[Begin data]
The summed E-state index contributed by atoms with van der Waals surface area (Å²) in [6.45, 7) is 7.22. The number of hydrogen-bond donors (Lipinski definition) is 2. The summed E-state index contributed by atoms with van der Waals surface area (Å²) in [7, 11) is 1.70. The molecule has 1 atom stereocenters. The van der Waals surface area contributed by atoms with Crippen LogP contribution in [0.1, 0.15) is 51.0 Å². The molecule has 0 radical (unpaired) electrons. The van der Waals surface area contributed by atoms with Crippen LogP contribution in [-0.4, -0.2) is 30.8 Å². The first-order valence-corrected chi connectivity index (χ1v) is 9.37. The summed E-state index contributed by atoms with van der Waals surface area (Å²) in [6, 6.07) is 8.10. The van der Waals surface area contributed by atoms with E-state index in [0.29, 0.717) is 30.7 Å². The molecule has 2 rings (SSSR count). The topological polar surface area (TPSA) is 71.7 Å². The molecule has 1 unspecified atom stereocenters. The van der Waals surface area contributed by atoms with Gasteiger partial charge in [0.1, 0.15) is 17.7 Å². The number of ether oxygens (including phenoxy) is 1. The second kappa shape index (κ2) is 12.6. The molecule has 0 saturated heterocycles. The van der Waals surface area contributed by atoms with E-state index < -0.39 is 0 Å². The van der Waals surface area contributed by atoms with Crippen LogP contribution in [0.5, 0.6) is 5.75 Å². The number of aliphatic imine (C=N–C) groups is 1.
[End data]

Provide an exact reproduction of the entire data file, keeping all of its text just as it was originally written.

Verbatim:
The summed E-state index contributed by atoms with van der Waals surface area (Å²) in [6.45, 7) is 7.22. The number of hydrogen-bond donors (Lipinski definition) is 2. The summed E-state index contributed by atoms with van der Waals surface area (Å²) in [7, 11) is 1.70. The molecule has 1 atom stereocenters. The van der Waals surface area contributed by atoms with Crippen LogP contribution in [0.1, 0.15) is 51.0 Å². The molecule has 0 radical (unpaired) electrons. The van der Waals surface area contributed by atoms with Crippen LogP contribution in [-0.4, -0.2) is 30.8 Å². The first-order valence-corrected chi connectivity index (χ1v) is 9.37. The summed E-state index contributed by atoms with van der Waals surface area (Å²) in [6, 6.07) is 8.10. The van der Waals surface area contributed by atoms with E-state index in [0.29, 0.717) is 30.7 Å². The molecule has 2 rings (SSSR count). The topological polar surface area (TPSA) is 71.7 Å². The molecule has 1 unspecified atom stereocenters. The van der Waals surface area contributed by atoms with Gasteiger partial charge in [0.1, 0.15) is 17.7 Å². The number of ether oxygens (including phenoxy) is 1. The second kappa shape index (κ2) is 12.6. The molecule has 0 saturated heterocycles. The van der Waals surface area contributed by atoms with E-state index < -0.39 is 0 Å². The van der Waals surface area contributed by atoms with Crippen LogP contribution in [0.5, 0.6) is 5.75 Å². The number of aliphatic imine (C=N–C) groups is 1.